xboxboxartFist Puncher was developed by Team 2Bit

400 Microsoft Points have no opinion of Charlie Murder yet, except that it does try to do more with brawlers, and that’s a step in the right direction in the making of this review.

Vintage Hero

I should preface this review by noting that Mega Man’s classic NES games have no nostalgic value for me, and the franchise as a whole I consider to be of little relevance to modern gaming.  I thought Mega Man 9 was alright.  I thought Mega Man 10 was alright, albeit slightly less so.  I tried and failed to get into the Battle Network series as a kid.  And if the amount of shit that I gave when Mega Man was announced for Smash Bros was any smaller, it would only be able to be studied at the Hadron Collider.  I’m not saying the series is a bad or that the games aren’t worth playing.  I’m saying Mega Man probably means a lot more to you (assuming you’re my average reader) than it does for me.

With that being said, Vintage Hero does Mega Man very well.  Mimicry can’t be as easy as people think.  If it were, there wouldn’t be so many classic gaming tributes on XBLIG or other platforms that completely miss the point of what the originals were about.  With platformers, it gets especially difficult.  Typically, even a game that comes really close to the original still has something off about it.  And once you latch onto what that one not-quite-right thing is, it’s all you notice.  Vintage Hero doesn’t have that.  It is so close to Mega Man in terms of gameplay and physics that it’s almost creepy.  Like one of those stories you hear where a famous actress meets an adoring fan who has built a life-sized statue of her made out of mayonnaise and caulking, and she has to smile through her teeth while waving to her agent to start filing for the restraining order.

Lloyd is a janitor. Mega Man was a lab assistant. Lab assistant. I'm not sure who wins on points there.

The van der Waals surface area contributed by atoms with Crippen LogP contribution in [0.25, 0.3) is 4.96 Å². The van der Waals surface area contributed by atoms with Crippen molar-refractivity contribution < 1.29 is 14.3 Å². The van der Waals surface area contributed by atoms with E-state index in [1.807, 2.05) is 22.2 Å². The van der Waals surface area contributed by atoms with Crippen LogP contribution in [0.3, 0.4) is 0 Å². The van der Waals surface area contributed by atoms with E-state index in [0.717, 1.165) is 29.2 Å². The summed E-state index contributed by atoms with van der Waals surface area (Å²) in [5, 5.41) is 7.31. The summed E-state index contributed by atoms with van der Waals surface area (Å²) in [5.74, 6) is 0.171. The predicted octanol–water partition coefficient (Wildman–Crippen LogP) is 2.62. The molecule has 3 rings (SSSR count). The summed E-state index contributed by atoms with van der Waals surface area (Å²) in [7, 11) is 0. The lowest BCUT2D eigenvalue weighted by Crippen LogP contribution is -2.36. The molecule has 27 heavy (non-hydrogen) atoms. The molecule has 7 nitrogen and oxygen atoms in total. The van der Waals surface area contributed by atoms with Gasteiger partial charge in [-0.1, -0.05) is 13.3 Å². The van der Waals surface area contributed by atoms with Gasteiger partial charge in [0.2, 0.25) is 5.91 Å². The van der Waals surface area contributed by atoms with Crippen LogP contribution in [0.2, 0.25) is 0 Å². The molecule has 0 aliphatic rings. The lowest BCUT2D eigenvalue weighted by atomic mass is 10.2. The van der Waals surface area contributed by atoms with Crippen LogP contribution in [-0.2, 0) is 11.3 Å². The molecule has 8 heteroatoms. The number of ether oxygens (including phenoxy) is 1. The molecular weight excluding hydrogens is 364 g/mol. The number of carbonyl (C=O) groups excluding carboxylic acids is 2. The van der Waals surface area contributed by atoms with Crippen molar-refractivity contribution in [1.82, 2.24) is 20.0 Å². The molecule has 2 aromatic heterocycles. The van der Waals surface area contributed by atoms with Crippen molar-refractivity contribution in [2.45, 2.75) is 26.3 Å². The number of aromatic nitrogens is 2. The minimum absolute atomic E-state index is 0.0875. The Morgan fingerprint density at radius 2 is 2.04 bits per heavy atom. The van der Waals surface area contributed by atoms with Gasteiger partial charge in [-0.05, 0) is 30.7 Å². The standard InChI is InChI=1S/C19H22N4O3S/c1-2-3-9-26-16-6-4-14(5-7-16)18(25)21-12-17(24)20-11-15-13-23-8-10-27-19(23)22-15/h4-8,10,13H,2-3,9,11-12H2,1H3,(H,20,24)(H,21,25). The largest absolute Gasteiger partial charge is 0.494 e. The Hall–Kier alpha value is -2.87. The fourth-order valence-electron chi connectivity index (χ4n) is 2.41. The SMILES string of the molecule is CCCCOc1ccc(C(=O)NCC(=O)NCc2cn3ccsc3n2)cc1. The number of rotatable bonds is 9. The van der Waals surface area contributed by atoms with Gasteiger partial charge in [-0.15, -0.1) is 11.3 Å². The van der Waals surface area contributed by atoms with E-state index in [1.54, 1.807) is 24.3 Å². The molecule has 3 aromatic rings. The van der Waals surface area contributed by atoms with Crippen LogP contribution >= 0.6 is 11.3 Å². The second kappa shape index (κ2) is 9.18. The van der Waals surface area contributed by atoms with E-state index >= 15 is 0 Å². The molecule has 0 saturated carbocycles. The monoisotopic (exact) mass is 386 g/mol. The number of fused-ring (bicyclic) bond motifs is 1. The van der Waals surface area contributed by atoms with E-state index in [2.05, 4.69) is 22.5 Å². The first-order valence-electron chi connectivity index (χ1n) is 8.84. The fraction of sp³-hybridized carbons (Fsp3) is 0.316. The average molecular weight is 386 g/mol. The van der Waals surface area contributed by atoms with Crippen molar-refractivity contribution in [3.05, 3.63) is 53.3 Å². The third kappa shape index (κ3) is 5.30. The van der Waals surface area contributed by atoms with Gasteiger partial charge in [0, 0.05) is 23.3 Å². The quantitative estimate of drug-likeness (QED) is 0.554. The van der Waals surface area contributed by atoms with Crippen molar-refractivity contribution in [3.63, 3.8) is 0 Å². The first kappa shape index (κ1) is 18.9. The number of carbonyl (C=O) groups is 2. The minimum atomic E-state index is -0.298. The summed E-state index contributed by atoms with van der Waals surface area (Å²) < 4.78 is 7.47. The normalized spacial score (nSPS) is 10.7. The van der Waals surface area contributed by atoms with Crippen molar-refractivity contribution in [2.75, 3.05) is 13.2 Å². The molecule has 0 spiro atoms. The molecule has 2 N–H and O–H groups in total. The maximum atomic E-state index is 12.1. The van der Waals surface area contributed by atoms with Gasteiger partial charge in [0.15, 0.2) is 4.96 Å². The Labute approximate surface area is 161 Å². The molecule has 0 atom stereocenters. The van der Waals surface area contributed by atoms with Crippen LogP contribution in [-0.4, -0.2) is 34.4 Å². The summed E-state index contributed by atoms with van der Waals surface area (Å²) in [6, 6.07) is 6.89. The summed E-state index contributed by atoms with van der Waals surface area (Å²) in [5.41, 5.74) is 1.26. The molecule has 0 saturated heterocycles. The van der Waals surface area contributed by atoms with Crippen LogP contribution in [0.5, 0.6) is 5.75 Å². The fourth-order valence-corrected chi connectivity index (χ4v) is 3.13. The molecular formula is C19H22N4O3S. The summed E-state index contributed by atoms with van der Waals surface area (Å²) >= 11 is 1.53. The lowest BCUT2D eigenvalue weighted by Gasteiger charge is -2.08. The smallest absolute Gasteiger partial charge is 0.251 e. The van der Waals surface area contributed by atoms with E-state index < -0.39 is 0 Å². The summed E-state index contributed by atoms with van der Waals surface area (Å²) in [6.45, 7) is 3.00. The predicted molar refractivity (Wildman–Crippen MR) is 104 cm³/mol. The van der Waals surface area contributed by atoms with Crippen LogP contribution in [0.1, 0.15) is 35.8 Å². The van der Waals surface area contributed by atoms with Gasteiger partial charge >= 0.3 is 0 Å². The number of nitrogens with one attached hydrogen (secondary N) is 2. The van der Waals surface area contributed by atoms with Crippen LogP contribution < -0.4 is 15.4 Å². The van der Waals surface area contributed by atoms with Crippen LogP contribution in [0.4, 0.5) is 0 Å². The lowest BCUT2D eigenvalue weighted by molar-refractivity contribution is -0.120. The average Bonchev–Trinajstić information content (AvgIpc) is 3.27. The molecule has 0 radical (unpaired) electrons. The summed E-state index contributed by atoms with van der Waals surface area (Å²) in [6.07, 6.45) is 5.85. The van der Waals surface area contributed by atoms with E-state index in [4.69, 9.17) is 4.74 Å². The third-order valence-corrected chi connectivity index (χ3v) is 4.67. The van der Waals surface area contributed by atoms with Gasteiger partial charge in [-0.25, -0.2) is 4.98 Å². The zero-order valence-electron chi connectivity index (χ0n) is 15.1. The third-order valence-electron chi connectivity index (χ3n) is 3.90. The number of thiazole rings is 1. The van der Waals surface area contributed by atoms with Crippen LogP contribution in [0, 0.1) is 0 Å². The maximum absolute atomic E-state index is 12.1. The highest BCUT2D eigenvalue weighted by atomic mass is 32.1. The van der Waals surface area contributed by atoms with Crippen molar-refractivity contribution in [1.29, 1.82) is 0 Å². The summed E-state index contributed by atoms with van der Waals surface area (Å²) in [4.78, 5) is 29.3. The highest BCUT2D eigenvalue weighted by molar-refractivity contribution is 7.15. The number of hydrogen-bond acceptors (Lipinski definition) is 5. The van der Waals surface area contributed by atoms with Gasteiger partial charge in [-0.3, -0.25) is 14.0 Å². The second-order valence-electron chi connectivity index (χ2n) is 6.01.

Lloyd is a janitor. Mega Man was a lab assistant. I’m not sure who wins on points there.

Vintage Hero’s controls are perfect Mega Man mimicry, and it makes this title a joy to play.  Of course, the spooky doppelgänger stuff comes in other forms.  The hero (with decidedly unheroic sounding name Floyd) has an arm cannon, just like Mega Man.  It fires bullets that look just like Mega Man’s bullets.  His running, jumping, and climbing animations look just like Mega Man’s.  When he dies, he explodes into smaller dots of energy, just like Mega Man.  Seriously, King Louie wants to know his secret.  If Vintage Hero had left it there, doing a very convincing Mega Man impersonation, that would have been enough to satisfy gamers.

But developer Frog the Door Games didn’t stop there.  Instead of phoning in the level design, he took it in original directions not seen in Mega Man titles.  Instead of leaving the basic gameplay mechanics intact, he added in a modern RPG-like upgrade system.  As a result, Vintage Hero stays fresh through-out.  Of course,  it’s about half the length of a Mega Man title.  There are four standard bosses (and yes, you acquire a new weapon after killing them), then two finale stages, one of which includes a boss-rush.  Is it too short?  Perhaps.  It’s sort of hard to complain when everything before the end credits is about as perfectly handled as any game designed like this could be.  If the developer ran out of time or money or patience, at least he had the good sense to stop before the game started to stagnate.  Me?  I always prefer ninety minutes where I can’t stop smiling to three hours where my mind occasionally wanders, if not outright gets bored.